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The SIL&MM opened its doors in 1999, but its story began long before that year.

Two brothers, Galen and Ted Turner, were the founders of what has become an extensive and informative picture of Swan's Island's past. Both men, life-long Swan's Island residents, worked on and with boats all their lives, and in talking with older Islanders, became aware of the rich maritime history of this small island. But they also realized that much of the Island's past would be lost unless it was collected and preserved.

To that end, the Turner brothers spent decades searching out links to Swan's Island's past. They discovered models and artifacts in island attics, talked to island old-timers about how things were done in the old days, dived in the harbor to retrieve old equipment that had been used for moorings, restored old motors and built models, and researched newspapers and historical archives for details about fishing and boat-building in their community.

The museum's location is a part of Swan's maritime history in itself, as it is the former home of Captain Henry Lee, whose name was given to the current ferry boat serving the island. It was once used as the island's library, but became available when the library moved to a new location. The early museum years were busy and productive. Donors received informative and entertaining newsletters; grants were awarded; the Turners' collections were properly displayed, photographs were framed and hung on the walls. CBS came to the island to film a full-length Sunday News segment about the museum. The Turners, self-taught historians, amazed the film crew with the depth of their knowledge of boat-building, fishing and the general history of the island.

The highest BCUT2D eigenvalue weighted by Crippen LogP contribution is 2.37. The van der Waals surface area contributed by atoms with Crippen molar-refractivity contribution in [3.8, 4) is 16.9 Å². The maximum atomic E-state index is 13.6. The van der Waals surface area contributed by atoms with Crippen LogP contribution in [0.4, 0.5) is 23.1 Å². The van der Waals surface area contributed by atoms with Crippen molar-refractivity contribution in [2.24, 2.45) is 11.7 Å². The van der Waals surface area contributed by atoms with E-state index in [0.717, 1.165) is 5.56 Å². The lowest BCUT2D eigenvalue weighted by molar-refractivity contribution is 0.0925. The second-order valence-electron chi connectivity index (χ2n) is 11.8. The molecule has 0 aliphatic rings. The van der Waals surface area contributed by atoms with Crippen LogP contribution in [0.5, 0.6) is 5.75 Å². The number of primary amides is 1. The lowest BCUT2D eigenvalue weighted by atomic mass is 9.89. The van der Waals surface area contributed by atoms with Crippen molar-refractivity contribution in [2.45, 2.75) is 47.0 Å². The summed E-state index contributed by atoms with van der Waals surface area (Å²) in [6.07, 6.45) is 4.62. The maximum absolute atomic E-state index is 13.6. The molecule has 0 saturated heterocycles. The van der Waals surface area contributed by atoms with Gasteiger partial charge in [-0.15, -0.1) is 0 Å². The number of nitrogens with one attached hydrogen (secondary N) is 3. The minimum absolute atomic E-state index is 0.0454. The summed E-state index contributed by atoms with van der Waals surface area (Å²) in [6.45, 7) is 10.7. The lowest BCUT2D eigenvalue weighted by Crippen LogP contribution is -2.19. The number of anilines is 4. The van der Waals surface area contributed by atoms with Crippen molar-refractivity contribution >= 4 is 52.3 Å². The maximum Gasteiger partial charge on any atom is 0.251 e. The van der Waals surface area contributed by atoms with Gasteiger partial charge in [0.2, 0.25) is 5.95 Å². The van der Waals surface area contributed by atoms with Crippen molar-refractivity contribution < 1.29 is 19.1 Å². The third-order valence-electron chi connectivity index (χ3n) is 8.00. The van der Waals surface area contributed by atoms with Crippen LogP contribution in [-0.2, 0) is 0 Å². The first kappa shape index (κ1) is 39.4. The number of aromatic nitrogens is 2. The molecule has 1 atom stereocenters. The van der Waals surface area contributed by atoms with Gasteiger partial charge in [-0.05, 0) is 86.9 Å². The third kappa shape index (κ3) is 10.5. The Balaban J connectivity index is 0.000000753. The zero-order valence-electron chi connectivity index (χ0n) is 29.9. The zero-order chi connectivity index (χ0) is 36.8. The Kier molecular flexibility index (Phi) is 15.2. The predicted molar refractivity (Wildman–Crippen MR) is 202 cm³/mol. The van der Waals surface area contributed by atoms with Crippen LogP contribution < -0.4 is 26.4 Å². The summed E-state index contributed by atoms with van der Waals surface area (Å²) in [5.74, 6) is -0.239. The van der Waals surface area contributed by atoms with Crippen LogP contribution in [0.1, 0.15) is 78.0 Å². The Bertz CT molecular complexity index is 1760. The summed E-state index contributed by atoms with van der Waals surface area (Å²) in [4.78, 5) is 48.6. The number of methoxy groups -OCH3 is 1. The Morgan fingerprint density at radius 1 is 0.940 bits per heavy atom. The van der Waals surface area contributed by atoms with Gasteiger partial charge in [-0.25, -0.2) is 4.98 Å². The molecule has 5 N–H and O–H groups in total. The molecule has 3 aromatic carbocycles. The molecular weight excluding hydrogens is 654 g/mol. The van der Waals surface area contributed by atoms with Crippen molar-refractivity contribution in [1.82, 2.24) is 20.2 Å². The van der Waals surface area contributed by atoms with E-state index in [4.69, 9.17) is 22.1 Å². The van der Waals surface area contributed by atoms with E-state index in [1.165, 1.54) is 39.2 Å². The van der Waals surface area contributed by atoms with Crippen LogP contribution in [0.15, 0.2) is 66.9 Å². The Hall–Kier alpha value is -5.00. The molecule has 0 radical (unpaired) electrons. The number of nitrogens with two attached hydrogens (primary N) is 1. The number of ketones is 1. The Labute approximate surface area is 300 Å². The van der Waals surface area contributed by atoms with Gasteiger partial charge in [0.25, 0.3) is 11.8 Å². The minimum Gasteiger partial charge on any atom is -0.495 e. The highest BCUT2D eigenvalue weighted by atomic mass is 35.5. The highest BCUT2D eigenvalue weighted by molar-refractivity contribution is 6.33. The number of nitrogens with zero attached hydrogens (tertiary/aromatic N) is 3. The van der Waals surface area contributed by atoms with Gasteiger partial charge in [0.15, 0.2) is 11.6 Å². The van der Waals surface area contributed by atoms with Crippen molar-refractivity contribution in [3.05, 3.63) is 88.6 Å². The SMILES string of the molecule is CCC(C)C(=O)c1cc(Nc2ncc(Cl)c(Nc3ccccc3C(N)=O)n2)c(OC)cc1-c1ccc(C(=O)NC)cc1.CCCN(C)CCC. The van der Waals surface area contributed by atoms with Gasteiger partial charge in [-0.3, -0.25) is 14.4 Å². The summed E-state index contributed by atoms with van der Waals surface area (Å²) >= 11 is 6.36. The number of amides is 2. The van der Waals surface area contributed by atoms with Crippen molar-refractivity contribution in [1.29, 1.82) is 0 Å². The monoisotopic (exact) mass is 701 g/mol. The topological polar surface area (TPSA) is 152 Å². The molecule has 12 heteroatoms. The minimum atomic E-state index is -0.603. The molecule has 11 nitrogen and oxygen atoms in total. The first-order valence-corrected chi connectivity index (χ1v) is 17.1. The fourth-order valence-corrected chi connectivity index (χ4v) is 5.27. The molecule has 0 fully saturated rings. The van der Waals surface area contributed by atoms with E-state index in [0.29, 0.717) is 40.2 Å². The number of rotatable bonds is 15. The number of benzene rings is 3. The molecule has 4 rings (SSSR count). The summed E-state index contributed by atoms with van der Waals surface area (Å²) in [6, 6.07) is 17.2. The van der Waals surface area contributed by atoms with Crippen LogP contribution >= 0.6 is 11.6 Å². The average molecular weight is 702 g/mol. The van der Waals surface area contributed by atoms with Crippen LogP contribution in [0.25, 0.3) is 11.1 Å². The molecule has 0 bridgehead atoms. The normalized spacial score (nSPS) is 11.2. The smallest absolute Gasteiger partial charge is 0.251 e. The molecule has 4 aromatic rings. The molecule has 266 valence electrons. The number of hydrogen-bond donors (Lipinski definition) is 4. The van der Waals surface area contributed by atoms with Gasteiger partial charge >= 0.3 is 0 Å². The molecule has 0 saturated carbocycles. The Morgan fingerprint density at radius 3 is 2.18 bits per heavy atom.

The sudden passing of Galen, in November 2011, brought the Museum to a standstill. Closed and abandoned for 3 years, the Museum itself was becoming a dust-covered relic when Kathy Turner, Galen's widow, asked for volunteers to come in and clean the long-neglected building. On a sunny day in 2014, windows were washed, floors were mopped, artifacts were carefully dusted and the old building began to show signs of life. As a result, a Museum Committee was formed to return the Museum to an active role in island life.

Much remains to be done, and many new plans are afoot, but the Museum Committee is confident that we will once again be actively telling the story of the island's history.